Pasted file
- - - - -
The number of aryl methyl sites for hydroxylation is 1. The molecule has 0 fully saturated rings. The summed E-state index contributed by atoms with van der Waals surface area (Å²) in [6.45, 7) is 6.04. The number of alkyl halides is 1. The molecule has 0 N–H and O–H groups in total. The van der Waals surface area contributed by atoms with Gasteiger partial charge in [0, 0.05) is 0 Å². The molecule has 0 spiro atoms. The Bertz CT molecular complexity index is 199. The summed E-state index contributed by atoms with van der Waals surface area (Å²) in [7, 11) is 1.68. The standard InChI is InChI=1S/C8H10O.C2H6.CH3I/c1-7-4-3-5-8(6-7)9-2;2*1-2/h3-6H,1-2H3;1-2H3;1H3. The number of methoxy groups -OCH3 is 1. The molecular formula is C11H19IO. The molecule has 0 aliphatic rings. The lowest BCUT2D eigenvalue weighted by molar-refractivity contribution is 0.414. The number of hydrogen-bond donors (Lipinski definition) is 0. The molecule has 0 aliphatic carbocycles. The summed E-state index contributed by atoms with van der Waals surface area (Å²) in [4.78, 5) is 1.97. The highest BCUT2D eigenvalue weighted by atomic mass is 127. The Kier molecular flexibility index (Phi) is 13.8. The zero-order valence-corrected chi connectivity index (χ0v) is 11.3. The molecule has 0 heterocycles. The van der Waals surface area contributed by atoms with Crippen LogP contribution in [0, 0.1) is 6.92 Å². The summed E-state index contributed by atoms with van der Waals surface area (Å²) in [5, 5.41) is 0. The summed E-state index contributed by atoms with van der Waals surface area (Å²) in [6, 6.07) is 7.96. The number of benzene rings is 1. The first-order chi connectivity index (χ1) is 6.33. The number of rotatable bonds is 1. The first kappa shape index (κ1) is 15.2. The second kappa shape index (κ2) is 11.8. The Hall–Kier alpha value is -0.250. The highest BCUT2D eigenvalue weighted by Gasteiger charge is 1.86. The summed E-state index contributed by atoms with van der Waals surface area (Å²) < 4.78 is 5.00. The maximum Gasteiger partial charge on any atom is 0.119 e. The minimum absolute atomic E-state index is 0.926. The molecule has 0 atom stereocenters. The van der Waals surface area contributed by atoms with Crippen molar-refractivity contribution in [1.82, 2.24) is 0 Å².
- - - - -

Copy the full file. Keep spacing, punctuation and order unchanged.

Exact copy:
The number of aryl methyl sites for hydroxylation is 1. The molecule has 0 fully saturated rings. The summed E-state index contributed by atoms with van der Waals surface area (Å²) in [6.45, 7) is 6.04. The number of alkyl halides is 1. The molecule has 0 N–H and O–H groups in total. The van der Waals surface area contributed by atoms with Gasteiger partial charge in [0, 0.05) is 0 Å². The molecule has 0 spiro atoms. The Bertz CT molecular complexity index is 199. The summed E-state index contributed by atoms with van der Waals surface area (Å²) in [7, 11) is 1.68. The standard InChI is InChI=1S/C8H10O.C2H6.CH3I/c1-7-4-3-5-8(6-7)9-2;2*1-2/h3-6H,1-2H3;1-2H3;1H3. The number of methoxy groups -OCH3 is 1. The molecular formula is C11H19IO. The molecule has 0 aliphatic rings. The lowest BCUT2D eigenvalue weighted by molar-refractivity contribution is 0.414. The number of hydrogen-bond donors (Lipinski definition) is 0. The molecule has 0 aliphatic carbocycles. The summed E-state index contributed by atoms with van der Waals surface area (Å²) in [4.78, 5) is 1.97. The highest BCUT2D eigenvalue weighted by atomic mass is 127. The Kier molecular flexibility index (Phi) is 13.8. The zero-order valence-corrected chi connectivity index (χ0v) is 11.3. The molecule has 0 heterocycles. The van der Waals surface area contributed by atoms with Crippen LogP contribution in [0, 0.1) is 6.92 Å². The summed E-state index contributed by atoms with van der Waals surface area (Å²) in [5, 5.41) is 0. The summed E-state index contributed by atoms with van der Waals surface area (Å²) in [6, 6.07) is 7.96. The number of benzene rings is 1. The first-order chi connectivity index (χ1) is 6.33. The number of rotatable bonds is 1. The first kappa shape index (κ1) is 15.2. The second kappa shape index (κ2) is 11.8. The Hall–Kier alpha value is -0.250. The highest BCUT2D eigenvalue weighted by Gasteiger charge is 1.86. The summed E-state index contributed by atoms with van der Waals surface area (Å²) < 4.78 is 5.00. The maximum Gasteiger partial charge on any atom is 0.119 e. The minimum absolute atomic E-state index is 0.926. The molecule has 0 atom stereocenters. The van der Waals surface area contributed by atoms with Crippen molar-refractivity contribution in [1.82, 2.24) is 0 Å².